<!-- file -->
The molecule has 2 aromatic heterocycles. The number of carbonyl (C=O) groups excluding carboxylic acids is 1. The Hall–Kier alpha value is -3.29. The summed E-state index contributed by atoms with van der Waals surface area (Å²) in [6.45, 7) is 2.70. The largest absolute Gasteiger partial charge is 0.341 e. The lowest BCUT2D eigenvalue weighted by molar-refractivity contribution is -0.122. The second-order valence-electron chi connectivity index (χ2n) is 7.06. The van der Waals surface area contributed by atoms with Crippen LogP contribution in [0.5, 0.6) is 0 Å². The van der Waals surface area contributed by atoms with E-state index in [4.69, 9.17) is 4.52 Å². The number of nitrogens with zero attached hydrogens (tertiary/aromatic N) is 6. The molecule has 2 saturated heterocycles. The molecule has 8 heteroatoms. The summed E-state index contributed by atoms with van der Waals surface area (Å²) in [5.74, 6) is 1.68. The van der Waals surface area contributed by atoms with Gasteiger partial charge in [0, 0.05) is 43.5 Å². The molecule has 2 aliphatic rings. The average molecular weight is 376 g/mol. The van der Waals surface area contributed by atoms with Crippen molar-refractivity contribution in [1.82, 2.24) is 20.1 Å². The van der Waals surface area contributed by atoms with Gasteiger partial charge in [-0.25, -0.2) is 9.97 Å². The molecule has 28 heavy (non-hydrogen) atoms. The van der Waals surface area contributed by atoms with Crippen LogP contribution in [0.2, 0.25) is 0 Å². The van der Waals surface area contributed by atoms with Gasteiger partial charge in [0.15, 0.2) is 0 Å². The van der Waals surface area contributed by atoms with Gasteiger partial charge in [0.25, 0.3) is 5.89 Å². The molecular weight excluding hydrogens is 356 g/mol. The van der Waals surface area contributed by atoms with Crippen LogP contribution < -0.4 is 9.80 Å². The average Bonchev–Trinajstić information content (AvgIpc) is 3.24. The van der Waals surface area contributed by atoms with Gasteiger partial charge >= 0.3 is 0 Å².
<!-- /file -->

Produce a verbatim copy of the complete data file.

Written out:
The molecule has 2 aromatic heterocycles. The number of carbonyl (C=O) groups excluding carboxylic acids is 1. The Hall–Kier alpha value is -3.29. The summed E-state index contributed by atoms with van der Waals surface area (Å²) in [6.45, 7) is 2.70. The largest absolute Gasteiger partial charge is 0.341 e. The lowest BCUT2D eigenvalue weighted by molar-refractivity contribution is -0.122. The second-order valence-electron chi connectivity index (χ2n) is 7.06. The van der Waals surface area contributed by atoms with Crippen LogP contribution in [0.5, 0.6) is 0 Å². The van der Waals surface area contributed by atoms with E-state index in [4.69, 9.17) is 4.52 Å². The number of nitrogens with zero attached hydrogens (tertiary/aromatic N) is 6. The molecule has 2 saturated heterocycles. The molecule has 8 heteroatoms. The summed E-state index contributed by atoms with van der Waals surface area (Å²) in [5.74, 6) is 1.68. The van der Waals surface area contributed by atoms with Gasteiger partial charge in [0, 0.05) is 43.5 Å². The molecule has 2 aliphatic rings. The average molecular weight is 376 g/mol. The van der Waals surface area contributed by atoms with Crippen molar-refractivity contribution in [1.82, 2.24) is 20.1 Å². The van der Waals surface area contributed by atoms with Gasteiger partial charge in [-0.25, -0.2) is 9.97 Å². The molecule has 28 heavy (non-hydrogen) atoms. The van der Waals surface area contributed by atoms with Crippen LogP contribution in [0.2, 0.25) is 0 Å². The van der Waals surface area contributed by atoms with Gasteiger partial charge in [0.15, 0.2) is 0 Å². The van der Waals surface area contributed by atoms with Gasteiger partial charge in [0.25, 0.3) is 5.89 Å². The molecular weight excluding hydrogens is 356 g/mol. The van der Waals surface area contributed by atoms with Crippen LogP contribution < -0.4 is 9.80 Å². The average Bonchev–Trinajstić information content (AvgIpc) is 3.24. The van der Waals surface area contributed by atoms with Gasteiger partial charge >= 0.3 is 0 Å².